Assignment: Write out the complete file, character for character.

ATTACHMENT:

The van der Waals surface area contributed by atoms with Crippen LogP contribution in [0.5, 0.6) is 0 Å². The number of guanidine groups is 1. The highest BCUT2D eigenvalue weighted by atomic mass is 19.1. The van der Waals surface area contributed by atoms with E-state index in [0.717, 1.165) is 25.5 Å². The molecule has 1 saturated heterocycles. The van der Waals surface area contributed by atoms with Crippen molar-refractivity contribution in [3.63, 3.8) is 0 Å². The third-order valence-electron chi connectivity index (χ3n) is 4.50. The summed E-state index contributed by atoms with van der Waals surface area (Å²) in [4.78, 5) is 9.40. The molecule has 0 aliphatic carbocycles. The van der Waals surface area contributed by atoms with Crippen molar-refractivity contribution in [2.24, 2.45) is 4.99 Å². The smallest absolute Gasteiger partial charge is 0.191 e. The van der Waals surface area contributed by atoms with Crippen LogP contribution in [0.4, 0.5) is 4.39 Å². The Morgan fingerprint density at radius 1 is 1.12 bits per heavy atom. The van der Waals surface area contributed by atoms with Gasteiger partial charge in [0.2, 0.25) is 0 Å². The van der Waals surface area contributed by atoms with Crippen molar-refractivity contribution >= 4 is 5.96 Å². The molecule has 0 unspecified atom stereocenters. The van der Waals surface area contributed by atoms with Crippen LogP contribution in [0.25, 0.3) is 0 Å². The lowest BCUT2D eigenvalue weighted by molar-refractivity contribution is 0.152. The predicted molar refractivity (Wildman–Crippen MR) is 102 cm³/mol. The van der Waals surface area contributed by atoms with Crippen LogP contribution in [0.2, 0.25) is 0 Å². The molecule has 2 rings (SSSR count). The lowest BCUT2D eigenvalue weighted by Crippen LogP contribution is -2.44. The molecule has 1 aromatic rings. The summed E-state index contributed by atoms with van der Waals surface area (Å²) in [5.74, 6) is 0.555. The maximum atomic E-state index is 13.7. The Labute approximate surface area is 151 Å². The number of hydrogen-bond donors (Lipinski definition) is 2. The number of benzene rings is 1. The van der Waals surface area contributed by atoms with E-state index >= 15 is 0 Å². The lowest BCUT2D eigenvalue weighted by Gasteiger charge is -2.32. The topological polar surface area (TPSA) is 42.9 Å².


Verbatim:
The van der Waals surface area contributed by atoms with Crippen LogP contribution in [0.5, 0.6) is 0 Å². The number of guanidine groups is 1. The highest BCUT2D eigenvalue weighted by atomic mass is 19.1. The van der Waals surface area contributed by atoms with E-state index in [0.717, 1.165) is 25.5 Å². The molecule has 1 saturated heterocycles. The van der Waals surface area contributed by atoms with Crippen molar-refractivity contribution in [3.63, 3.8) is 0 Å². The third-order valence-electron chi connectivity index (χ3n) is 4.50. The summed E-state index contributed by atoms with van der Waals surface area (Å²) in [4.78, 5) is 9.40. The molecule has 0 aliphatic carbocycles. The van der Waals surface area contributed by atoms with Crippen molar-refractivity contribution in [2.24, 2.45) is 4.99 Å². The smallest absolute Gasteiger partial charge is 0.191 e. The van der Waals surface area contributed by atoms with Crippen LogP contribution in [0.4, 0.5) is 4.39 Å². The Morgan fingerprint density at radius 1 is 1.12 bits per heavy atom. The van der Waals surface area contributed by atoms with Gasteiger partial charge in [0.2, 0.25) is 0 Å². The van der Waals surface area contributed by atoms with Crippen molar-refractivity contribution >= 4 is 5.96 Å². The molecule has 0 unspecified atom stereocenters. The van der Waals surface area contributed by atoms with Crippen LogP contribution in [0.25, 0.3) is 0 Å². The lowest BCUT2D eigenvalue weighted by molar-refractivity contribution is 0.152. The predicted molar refractivity (Wildman–Crippen MR) is 102 cm³/mol. The van der Waals surface area contributed by atoms with Crippen LogP contribution in [0.2, 0.25) is 0 Å². The molecule has 2 rings (SSSR count). The lowest BCUT2D eigenvalue weighted by Crippen LogP contribution is -2.44. The molecule has 1 aromatic rings. The summed E-state index contributed by atoms with van der Waals surface area (Å²) in [5.74, 6) is 0.555. The maximum atomic E-state index is 13.7. The Labute approximate surface area is 151 Å². The number of hydrogen-bond donors (Lipinski definition) is 2. The number of benzene rings is 1. The van der Waals surface area contributed by atoms with E-state index >= 15 is 0 Å². The lowest BCUT2D eigenvalue weighted by Gasteiger charge is -2.32. The topological polar surface area (TPSA) is 42.9 Å².